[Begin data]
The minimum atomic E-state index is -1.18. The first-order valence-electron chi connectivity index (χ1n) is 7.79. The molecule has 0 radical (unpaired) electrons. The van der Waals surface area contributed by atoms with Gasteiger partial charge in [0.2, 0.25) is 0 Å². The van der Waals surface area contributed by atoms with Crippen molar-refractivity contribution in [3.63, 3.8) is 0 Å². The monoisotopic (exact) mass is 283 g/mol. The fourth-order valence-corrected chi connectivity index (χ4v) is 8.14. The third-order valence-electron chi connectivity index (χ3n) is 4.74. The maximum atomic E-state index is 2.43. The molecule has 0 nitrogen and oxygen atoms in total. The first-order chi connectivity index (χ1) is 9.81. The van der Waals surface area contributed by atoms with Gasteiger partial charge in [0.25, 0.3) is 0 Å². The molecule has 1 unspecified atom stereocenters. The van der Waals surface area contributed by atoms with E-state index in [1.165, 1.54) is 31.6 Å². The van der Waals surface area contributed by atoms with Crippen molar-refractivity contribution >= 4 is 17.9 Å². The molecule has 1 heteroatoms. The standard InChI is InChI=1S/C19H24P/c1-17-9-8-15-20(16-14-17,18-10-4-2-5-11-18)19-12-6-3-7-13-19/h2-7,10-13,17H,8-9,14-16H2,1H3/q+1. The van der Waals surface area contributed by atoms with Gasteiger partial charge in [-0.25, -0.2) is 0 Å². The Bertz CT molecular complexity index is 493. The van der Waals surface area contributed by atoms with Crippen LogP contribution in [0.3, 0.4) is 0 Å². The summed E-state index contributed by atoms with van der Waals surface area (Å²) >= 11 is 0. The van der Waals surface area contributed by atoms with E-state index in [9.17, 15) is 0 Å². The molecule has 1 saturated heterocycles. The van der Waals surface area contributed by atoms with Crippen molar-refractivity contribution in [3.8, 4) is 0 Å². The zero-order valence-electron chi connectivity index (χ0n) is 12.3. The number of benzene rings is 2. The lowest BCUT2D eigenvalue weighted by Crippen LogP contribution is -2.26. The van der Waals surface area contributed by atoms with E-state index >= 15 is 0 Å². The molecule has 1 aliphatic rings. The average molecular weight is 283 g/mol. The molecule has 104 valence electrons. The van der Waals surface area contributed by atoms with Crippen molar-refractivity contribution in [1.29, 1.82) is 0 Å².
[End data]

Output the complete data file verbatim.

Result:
The minimum atomic E-state index is -1.18. The first-order valence-electron chi connectivity index (χ1n) is 7.79. The molecule has 0 radical (unpaired) electrons. The van der Waals surface area contributed by atoms with Gasteiger partial charge in [0.2, 0.25) is 0 Å². The van der Waals surface area contributed by atoms with Crippen molar-refractivity contribution in [3.63, 3.8) is 0 Å². The monoisotopic (exact) mass is 283 g/mol. The fourth-order valence-corrected chi connectivity index (χ4v) is 8.14. The third-order valence-electron chi connectivity index (χ3n) is 4.74. The maximum atomic E-state index is 2.43. The molecule has 0 nitrogen and oxygen atoms in total. The first-order chi connectivity index (χ1) is 9.81. The van der Waals surface area contributed by atoms with Gasteiger partial charge in [0.25, 0.3) is 0 Å². The molecule has 1 unspecified atom stereocenters. The van der Waals surface area contributed by atoms with E-state index in [1.165, 1.54) is 31.6 Å². The van der Waals surface area contributed by atoms with Crippen molar-refractivity contribution >= 4 is 17.9 Å². The molecule has 1 heteroatoms. The standard InChI is InChI=1S/C19H24P/c1-17-9-8-15-20(16-14-17,18-10-4-2-5-11-18)19-12-6-3-7-13-19/h2-7,10-13,17H,8-9,14-16H2,1H3/q+1. The van der Waals surface area contributed by atoms with Gasteiger partial charge in [-0.25, -0.2) is 0 Å². The Bertz CT molecular complexity index is 493. The van der Waals surface area contributed by atoms with Crippen LogP contribution in [0.3, 0.4) is 0 Å². The summed E-state index contributed by atoms with van der Waals surface area (Å²) >= 11 is 0. The van der Waals surface area contributed by atoms with E-state index in [9.17, 15) is 0 Å². The molecule has 1 saturated heterocycles. The van der Waals surface area contributed by atoms with Crippen molar-refractivity contribution in [3.8, 4) is 0 Å². The zero-order valence-electron chi connectivity index (χ0n) is 12.3. The number of benzene rings is 2. The lowest BCUT2D eigenvalue weighted by Crippen LogP contribution is -2.26. The van der Waals surface area contributed by atoms with E-state index >= 15 is 0 Å². The molecule has 1 aliphatic rings. The average molecular weight is 283 g/mol. The molecule has 104 valence electrons. The van der Waals surface area contributed by atoms with Crippen molar-refractivity contribution in [1.29, 1.82) is 0 Å².